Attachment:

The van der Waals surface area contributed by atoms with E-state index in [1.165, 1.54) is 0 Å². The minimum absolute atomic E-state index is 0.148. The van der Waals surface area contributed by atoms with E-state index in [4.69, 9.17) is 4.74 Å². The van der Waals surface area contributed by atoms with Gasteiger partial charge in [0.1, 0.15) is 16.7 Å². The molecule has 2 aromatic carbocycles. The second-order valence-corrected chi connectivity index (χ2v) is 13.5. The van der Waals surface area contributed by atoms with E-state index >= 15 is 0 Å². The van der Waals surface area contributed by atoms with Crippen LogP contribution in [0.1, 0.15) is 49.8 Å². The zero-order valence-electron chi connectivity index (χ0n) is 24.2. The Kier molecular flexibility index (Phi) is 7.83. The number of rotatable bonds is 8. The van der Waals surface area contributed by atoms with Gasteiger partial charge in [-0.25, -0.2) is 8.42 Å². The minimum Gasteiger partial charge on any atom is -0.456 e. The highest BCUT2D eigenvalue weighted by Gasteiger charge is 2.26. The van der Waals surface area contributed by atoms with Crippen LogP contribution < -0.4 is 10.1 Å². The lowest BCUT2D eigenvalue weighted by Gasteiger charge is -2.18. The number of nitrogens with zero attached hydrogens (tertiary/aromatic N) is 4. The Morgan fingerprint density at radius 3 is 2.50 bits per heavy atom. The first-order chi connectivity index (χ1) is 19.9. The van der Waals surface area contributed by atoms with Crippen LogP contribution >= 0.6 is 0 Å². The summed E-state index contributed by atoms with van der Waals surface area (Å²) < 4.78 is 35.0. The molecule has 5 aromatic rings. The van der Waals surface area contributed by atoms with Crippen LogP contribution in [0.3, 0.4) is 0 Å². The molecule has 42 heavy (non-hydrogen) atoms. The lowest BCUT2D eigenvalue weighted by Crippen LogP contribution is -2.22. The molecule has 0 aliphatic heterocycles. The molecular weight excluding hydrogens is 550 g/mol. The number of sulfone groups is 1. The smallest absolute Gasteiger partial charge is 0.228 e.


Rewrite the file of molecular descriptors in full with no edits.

The van der Waals surface area contributed by atoms with E-state index in [1.165, 1.54) is 0 Å². The minimum absolute atomic E-state index is 0.148. The van der Waals surface area contributed by atoms with E-state index in [4.69, 9.17) is 4.74 Å². The van der Waals surface area contributed by atoms with Gasteiger partial charge in [0.1, 0.15) is 16.7 Å². The molecule has 2 aromatic carbocycles. The second-order valence-corrected chi connectivity index (χ2v) is 13.5. The van der Waals surface area contributed by atoms with E-state index >= 15 is 0 Å². The van der Waals surface area contributed by atoms with Crippen LogP contribution in [0.1, 0.15) is 49.8 Å². The zero-order valence-electron chi connectivity index (χ0n) is 24.2. The Kier molecular flexibility index (Phi) is 7.83. The number of rotatable bonds is 8. The van der Waals surface area contributed by atoms with Gasteiger partial charge in [-0.25, -0.2) is 8.42 Å². The minimum Gasteiger partial charge on any atom is -0.456 e. The highest BCUT2D eigenvalue weighted by Gasteiger charge is 2.26. The van der Waals surface area contributed by atoms with Crippen LogP contribution < -0.4 is 10.1 Å². The lowest BCUT2D eigenvalue weighted by Gasteiger charge is -2.18. The number of nitrogens with zero attached hydrogens (tertiary/aromatic N) is 4. The Morgan fingerprint density at radius 3 is 2.50 bits per heavy atom. The first-order chi connectivity index (χ1) is 19.9. The van der Waals surface area contributed by atoms with Crippen LogP contribution >= 0.6 is 0 Å². The summed E-state index contributed by atoms with van der Waals surface area (Å²) < 4.78 is 35.0. The molecule has 5 aromatic rings. The van der Waals surface area contributed by atoms with Crippen LogP contribution in [0.3, 0.4) is 0 Å². The molecule has 42 heavy (non-hydrogen) atoms. The lowest BCUT2D eigenvalue weighted by Crippen LogP contribution is -2.22. The molecule has 0 aliphatic heterocycles. The molecular weight excluding hydrogens is 550 g/mol. The number of sulfone groups is 1. The smallest absolute Gasteiger partial charge is 0.228 e.